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Microchip electroseparation of proteins using lipid-based nanoparticles

Ohlsson, Pelle LU ; Ordeig, Olga; Nilsson, Christian LU ; Harwigsson, Ian; Kutter, Jorg P. and Nilsson, Staffan LU (2010) In Electrophoresis 31(22). p.3696-3702
Abstract
Porous liquid crystalline lipid-based nanoparticles are shown here to enable protein analysis in microchip electroseparation by reducing sample adsorption. Additionally, higher stability and reproducibility of the separations were observed. The method was tested by separating green fluorescent protein (GFP) in hot embossed cyclic olefin polymer microchips with integrated fiber grooves for LIF detection. The sample adsorption was indirectly quantified by measuring the height, width and asymmetry of the separation peaks for various concentrations of nanoparticles in the sample and background electrolyte. Without nanoparticles, electropherograms displayed typical signs of extensive adsorption to the channel walls, with low, broad tailing... (More)
Porous liquid crystalline lipid-based nanoparticles are shown here to enable protein analysis in microchip electroseparation by reducing sample adsorption. Additionally, higher stability and reproducibility of the separations were observed. The method was tested by separating green fluorescent protein (GFP) in hot embossed cyclic olefin polymer microchips with integrated fiber grooves for LIF detection. The sample adsorption was indirectly quantified by measuring the height, width and asymmetry of the separation peaks for various concentrations of nanoparticles in the sample and background electrolyte. Without nanoparticles, electropherograms displayed typical signs of extensive adsorption to the channel walls, with low, broad tailing peaks. Higher, narrower more symmetric peaks were generated when 0.5-10% nanoparticles were added, showing a dramatic reduction of sample adsorption. The current through the separation channel decreased with nanoparticle concentration, reducing to half its value when the nanoparticle concentration was increased from 0.5 to 4%. Addition of nanoparticles enabled separations that were otherwise hindered by extensive adsorption, e.g. separation of GFP mutants differing by only one amino acid. It was also observed that increasing the nanoparticle concentration increased the number of impurities that could be resolved in a GFP sample. This indicates that the adsorption is further reduced, and/or that the nanoparticles provide an interacting pseudostationary phase for electro-chromatography. (Less)
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author
organization
publishing date
type
Contribution to journal
publication status
published
subject
keywords
electrophoresis, Microchip, Adsorption reduction, Lipid-based nanoparticles, Microfluidics, Protein separation
in
Electrophoresis
volume
31
issue
22
pages
3696 - 3702
publisher
John Wiley & Sons
external identifiers
  • wos:000285225800011
  • scopus:78449232886
ISSN
0173-0835
DOI
10.1002/elps.201000322
language
English
LU publication?
yes
id
7d3e48ba-66ec-446e-9e59-1dc5b39ba46f (old id 1772738)
date added to LUP
2011-02-02 15:26:14
date last changed
2018-05-29 10:24:23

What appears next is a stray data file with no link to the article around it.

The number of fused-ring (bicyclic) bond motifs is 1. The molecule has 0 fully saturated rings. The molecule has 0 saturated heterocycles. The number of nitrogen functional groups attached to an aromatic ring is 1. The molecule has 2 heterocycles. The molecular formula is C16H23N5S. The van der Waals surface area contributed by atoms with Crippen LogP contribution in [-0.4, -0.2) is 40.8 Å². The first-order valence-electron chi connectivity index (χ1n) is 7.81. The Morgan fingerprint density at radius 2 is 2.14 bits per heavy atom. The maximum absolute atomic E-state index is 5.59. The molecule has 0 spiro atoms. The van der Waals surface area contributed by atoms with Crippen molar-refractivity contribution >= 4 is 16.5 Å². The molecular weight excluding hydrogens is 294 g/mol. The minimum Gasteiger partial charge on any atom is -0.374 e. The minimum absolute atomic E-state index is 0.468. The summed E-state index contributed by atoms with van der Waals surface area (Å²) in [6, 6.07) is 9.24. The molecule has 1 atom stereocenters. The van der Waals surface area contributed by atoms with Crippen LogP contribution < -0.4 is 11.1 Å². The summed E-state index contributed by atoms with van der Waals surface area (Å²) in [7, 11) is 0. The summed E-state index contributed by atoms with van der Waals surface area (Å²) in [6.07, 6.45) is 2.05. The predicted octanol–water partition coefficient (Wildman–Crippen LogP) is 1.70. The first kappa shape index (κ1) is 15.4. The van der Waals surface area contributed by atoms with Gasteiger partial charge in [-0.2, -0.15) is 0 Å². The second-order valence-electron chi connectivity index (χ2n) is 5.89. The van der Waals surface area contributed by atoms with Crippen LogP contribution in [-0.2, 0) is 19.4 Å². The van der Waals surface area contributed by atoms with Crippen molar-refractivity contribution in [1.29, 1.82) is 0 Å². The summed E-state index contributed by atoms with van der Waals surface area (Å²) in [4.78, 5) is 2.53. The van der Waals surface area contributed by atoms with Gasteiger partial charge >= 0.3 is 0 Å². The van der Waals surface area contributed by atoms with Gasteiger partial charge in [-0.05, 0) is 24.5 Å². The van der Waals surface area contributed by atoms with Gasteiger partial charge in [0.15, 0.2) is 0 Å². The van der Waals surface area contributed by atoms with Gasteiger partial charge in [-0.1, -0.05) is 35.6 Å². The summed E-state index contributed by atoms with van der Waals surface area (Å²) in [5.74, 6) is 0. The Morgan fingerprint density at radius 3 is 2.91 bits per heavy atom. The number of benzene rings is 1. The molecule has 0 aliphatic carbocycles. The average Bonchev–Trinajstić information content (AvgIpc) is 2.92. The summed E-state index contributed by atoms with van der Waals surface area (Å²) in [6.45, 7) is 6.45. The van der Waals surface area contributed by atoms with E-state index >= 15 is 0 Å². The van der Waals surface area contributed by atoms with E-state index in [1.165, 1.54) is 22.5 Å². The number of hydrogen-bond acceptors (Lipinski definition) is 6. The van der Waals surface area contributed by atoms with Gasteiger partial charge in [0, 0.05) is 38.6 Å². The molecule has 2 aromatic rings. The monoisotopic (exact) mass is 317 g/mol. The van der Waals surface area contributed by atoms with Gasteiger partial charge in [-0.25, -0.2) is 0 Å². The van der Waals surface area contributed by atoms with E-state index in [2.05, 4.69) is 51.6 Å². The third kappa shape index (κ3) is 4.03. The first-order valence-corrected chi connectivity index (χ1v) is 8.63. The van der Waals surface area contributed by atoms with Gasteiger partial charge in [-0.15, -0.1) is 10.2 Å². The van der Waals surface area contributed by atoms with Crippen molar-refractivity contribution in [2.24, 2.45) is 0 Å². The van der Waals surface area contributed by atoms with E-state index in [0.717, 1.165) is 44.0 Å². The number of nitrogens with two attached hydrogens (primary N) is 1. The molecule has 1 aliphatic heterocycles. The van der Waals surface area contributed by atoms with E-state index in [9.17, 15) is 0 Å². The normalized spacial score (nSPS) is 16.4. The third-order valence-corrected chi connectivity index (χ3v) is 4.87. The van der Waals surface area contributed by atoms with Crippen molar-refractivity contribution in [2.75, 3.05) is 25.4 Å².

@article{7d3e48ba-66ec-446e-9e59-1dc5b39ba46f,
  abstract     = {Porous liquid crystalline lipid-based nanoparticles are shown here to enable protein analysis in microchip electroseparation by reducing sample adsorption. Additionally, higher stability and reproducibility of the separations were observed. The method was tested by separating green fluorescent protein (GFP) in hot embossed cyclic olefin polymer microchips with integrated fiber grooves for LIF detection. The sample adsorption was indirectly quantified by measuring the height, width and asymmetry of the separation peaks for various concentrations of nanoparticles in the sample and background electrolyte. Without nanoparticles, electropherograms displayed typical signs of extensive adsorption to the channel walls, with low, broad tailing peaks. Higher, narrower more symmetric peaks were generated when 0.5-10% nanoparticles were added, showing a dramatic reduction of sample adsorption. The current through the separation channel decreased with nanoparticle concentration, reducing to half its value when the nanoparticle concentration was increased from 0.5 to 4%. Addition of nanoparticles enabled separations that were otherwise hindered by extensive adsorption, e.g. separation of GFP mutants differing by only one amino acid. It was also observed that increasing the nanoparticle concentration increased the number of impurities that could be resolved in a GFP sample. This indicates that the adsorption is further reduced, and/or that the nanoparticles provide an interacting pseudostationary phase for electro-chromatography.},
  author       = {Ohlsson, Pelle and Ordeig, Olga and Nilsson, Christian and Harwigsson, Ian and Kutter, Jorg P. and Nilsson, Staffan},
  issn         = {0173-0835},
  keyword      = {electrophoresis,Microchip,Adsorption reduction,Lipid-based nanoparticles,Microfluidics,Protein separation},
  language     = {eng},
  number       = {22},
  pages        = {3696--3702},
  publisher    = {John Wiley & Sons},
  series       = {Electrophoresis},
  title        = {Microchip electroseparation of proteins using lipid-based nanoparticles},
  url          = {http://dx.doi.org/10.1002/elps.201000322},
  volume       = {31},
  year         = {2010},
}